There is something to be said for books – their musty scent, the solid wisp as the page turns, the feeling of print under one’s fingers, and the nostalgia of them collecting on a strategically placed bookcase. However, despite the inherent virtues of paper books, I have firmly placed myself in the eBook club for the past several years. Why? The simplicity. It is incredibly liberating to be free of hundreds of pounds of pages, to have the next novel, compendium, or textbook at my fingertips, ready to be taken out of my bag at a moment’s notice, ready to replace a completed book in those unexpected moments, and capable of going beyond the constraints of paginated paragraphs. Additionally, in many cases (though not all), eBooks are cheaper than their respective paper versions, and in all cases (where eBook versions are available), they’re much faster to get a hold of. While it is less fulfilling to browse virtual catalogues of books than wander through the tactile experience of a bookstore, it is certainly easier and more efficient.
My first foray into eBooks was to embrace the iPad’s iBooks – why not simply use the device I already carry with me and keep the device-management to its existing level? While this lasted for a few years, it wasn’t ideal. I didn’t read as much as I used to (though for a variety of reasons, not entirely to be blamed on the medium), and although I enjoyed reading on the iPad, especially on a train, plane, or bus, it was a far-cry from reading on paper. The screen is a screen – it’s not easy on the eyes, and although I don’t suffer from the eyestrain that many feel when reading on a tablet, it wasn’t conducive to long draw-out reading sessions.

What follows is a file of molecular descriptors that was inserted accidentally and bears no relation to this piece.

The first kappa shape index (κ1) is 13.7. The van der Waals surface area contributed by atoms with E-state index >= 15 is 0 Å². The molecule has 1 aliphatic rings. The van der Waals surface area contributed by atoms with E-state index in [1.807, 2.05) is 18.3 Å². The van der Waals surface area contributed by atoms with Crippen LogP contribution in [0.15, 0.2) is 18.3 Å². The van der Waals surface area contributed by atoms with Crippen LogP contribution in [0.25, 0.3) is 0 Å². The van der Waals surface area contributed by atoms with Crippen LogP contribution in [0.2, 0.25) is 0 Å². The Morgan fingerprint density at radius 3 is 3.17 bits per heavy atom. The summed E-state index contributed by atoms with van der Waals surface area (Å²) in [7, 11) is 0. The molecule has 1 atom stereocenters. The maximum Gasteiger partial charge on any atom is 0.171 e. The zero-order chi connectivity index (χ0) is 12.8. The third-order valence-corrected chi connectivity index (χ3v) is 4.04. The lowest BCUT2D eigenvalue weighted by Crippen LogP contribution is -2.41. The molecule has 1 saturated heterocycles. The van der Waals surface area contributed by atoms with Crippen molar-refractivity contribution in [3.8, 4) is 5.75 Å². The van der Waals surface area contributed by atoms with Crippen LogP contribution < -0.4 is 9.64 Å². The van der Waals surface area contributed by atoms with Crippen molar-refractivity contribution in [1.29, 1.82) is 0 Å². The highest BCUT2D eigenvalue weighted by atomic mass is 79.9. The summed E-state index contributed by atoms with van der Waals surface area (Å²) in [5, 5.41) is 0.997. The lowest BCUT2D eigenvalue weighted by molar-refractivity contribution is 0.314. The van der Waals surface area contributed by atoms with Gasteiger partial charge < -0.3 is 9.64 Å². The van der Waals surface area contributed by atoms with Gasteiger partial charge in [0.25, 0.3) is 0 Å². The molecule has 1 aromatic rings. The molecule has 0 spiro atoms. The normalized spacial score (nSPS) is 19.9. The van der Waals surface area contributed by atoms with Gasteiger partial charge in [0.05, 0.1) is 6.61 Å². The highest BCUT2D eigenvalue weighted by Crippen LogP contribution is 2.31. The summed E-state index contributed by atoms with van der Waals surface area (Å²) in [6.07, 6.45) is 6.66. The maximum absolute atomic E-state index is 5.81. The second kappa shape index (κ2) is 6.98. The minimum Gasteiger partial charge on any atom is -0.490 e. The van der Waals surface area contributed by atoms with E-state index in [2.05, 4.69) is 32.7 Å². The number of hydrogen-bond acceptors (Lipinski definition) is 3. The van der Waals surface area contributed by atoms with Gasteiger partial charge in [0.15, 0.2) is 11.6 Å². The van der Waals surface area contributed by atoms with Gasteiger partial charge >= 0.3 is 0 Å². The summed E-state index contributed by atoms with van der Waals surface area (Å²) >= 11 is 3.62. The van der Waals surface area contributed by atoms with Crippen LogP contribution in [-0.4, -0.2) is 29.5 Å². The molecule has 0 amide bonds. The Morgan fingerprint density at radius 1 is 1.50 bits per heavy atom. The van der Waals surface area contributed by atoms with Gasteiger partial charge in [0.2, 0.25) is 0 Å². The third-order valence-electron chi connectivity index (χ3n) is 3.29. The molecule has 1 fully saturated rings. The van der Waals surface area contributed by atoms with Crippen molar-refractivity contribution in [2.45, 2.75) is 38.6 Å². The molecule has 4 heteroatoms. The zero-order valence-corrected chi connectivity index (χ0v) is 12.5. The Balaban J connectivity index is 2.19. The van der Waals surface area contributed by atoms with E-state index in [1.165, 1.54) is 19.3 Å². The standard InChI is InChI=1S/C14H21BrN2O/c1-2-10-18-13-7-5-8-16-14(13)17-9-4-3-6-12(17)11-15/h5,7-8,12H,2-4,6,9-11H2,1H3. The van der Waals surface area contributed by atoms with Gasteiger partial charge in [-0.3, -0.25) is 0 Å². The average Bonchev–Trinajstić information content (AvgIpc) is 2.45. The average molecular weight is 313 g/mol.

For a long-time, I’d seen Amazon Kindles around, seen their advertising, and be obviously aware of their presence. I even purchased some books in the Kindle app for my iPad when equivalent iBook versions weren’t to be found. Yet I never even considered purchasing a dedicated Kindle – why would I? I had an iPad.
Turns out, Amazon hasn’t been doing such a great job of combating that argument, because they sure didn’t answer that to me in their marketing. Sure, we’ve all seen the commercial’s pointing out how you can read your Kindle in the sunlight, unlike the poor sap with a tablet. Big whoop. Sit in the shade – it’s better for you.
But guess what: I don’t leave home without my Kindle Paperwhite in my bag or pocket.
Welcome to the Kindle
What changed, you might obviously ask. My better-half kept sitting with her Kindle Paperwhite (1st Gen), happily reading her way through Game of Thrones, and leaving it sitting on the nightstand. While I’d seen a Kindle before, knew how eInk screens worked, seeing one up-close was like a chimp being given a camera. I kept staring at it, amazed at how unlike a screen it looked, and baffled by how the eInk screen just sat there, chilling, showing words, yet not actually doing anything.